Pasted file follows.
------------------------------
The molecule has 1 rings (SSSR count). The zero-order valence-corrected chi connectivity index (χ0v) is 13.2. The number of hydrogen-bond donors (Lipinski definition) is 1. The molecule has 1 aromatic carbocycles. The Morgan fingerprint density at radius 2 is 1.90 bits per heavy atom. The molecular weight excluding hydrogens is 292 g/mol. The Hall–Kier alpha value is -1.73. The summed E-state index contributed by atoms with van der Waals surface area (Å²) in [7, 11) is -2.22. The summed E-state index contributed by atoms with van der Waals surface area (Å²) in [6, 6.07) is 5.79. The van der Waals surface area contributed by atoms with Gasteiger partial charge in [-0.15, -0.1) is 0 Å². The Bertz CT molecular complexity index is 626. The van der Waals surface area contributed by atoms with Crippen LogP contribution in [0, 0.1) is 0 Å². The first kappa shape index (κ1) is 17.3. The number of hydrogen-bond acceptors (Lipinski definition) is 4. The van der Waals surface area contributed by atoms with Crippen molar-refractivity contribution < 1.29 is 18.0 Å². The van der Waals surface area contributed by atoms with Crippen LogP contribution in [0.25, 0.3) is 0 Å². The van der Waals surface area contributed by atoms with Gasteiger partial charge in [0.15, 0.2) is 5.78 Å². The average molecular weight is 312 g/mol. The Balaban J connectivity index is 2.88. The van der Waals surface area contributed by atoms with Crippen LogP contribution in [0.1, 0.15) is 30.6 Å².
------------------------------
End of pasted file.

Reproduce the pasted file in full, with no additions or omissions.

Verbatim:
The molecule has 1 rings (SSSR count). The zero-order valence-corrected chi connectivity index (χ0v) is 13.2. The number of hydrogen-bond donors (Lipinski definition) is 1. The molecule has 1 aromatic carbocycles. The Morgan fingerprint density at radius 2 is 1.90 bits per heavy atom. The molecular weight excluding hydrogens is 292 g/mol. The Hall–Kier alpha value is -1.73. The summed E-state index contributed by atoms with van der Waals surface area (Å²) in [7, 11) is -2.22. The summed E-state index contributed by atoms with van der Waals surface area (Å²) in [6, 6.07) is 5.79. The van der Waals surface area contributed by atoms with Gasteiger partial charge in [-0.15, -0.1) is 0 Å². The Bertz CT molecular complexity index is 626. The van der Waals surface area contributed by atoms with Crippen LogP contribution in [0, 0.1) is 0 Å². The first kappa shape index (κ1) is 17.3. The number of hydrogen-bond acceptors (Lipinski definition) is 4. The van der Waals surface area contributed by atoms with Crippen molar-refractivity contribution < 1.29 is 18.0 Å². The van der Waals surface area contributed by atoms with Crippen LogP contribution in [0.25, 0.3) is 0 Å². The van der Waals surface area contributed by atoms with Gasteiger partial charge in [0.15, 0.2) is 5.78 Å². The average molecular weight is 312 g/mol. The Balaban J connectivity index is 2.88. The van der Waals surface area contributed by atoms with Crippen LogP contribution in [0.1, 0.15) is 30.6 Å².